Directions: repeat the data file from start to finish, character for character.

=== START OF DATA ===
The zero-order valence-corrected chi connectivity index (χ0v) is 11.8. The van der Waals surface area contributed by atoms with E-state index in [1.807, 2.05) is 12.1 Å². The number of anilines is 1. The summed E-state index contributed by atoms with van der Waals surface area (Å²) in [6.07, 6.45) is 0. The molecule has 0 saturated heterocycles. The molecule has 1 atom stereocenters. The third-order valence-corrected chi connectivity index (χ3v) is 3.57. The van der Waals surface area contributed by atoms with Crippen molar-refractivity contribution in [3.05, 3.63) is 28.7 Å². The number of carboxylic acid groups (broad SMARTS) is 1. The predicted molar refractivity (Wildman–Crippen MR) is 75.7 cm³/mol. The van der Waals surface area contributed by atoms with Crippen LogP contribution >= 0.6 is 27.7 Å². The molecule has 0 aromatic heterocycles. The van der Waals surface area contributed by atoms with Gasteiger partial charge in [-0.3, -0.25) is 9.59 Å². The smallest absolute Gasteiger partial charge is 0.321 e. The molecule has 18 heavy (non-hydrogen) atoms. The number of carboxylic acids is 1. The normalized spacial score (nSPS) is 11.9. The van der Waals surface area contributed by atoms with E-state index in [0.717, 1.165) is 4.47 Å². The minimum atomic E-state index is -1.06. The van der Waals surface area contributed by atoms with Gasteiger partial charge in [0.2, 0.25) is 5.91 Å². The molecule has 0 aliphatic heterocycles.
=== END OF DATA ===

The zero-order valence-corrected chi connectivity index (χ0v) is 11.8. The van der Waals surface area contributed by atoms with E-state index in [1.807, 2.05) is 12.1 Å². The number of anilines is 1. The summed E-state index contributed by atoms with van der Waals surface area (Å²) in [6.07, 6.45) is 0. The molecule has 0 saturated heterocycles. The molecule has 1 atom stereocenters. The third-order valence-corrected chi connectivity index (χ3v) is 3.57. The van der Waals surface area contributed by atoms with Crippen molar-refractivity contribution in [3.05, 3.63) is 28.7 Å². The number of carboxylic acid groups (broad SMARTS) is 1. The predicted molar refractivity (Wildman–Crippen MR) is 75.7 cm³/mol. The van der Waals surface area contributed by atoms with Crippen LogP contribution >= 0.6 is 27.7 Å². The molecule has 0 aromatic heterocycles. The van der Waals surface area contributed by atoms with Gasteiger partial charge in [-0.3, -0.25) is 9.59 Å². The smallest absolute Gasteiger partial charge is 0.321 e. The molecule has 18 heavy (non-hydrogen) atoms. The number of carboxylic acids is 1. The normalized spacial score (nSPS) is 11.9. The van der Waals surface area contributed by atoms with E-state index in [0.717, 1.165) is 4.47 Å². The minimum atomic E-state index is -1.06. The van der Waals surface area contributed by atoms with Gasteiger partial charge in [0.2, 0.25) is 5.91 Å². The molecule has 0 aliphatic heterocycles.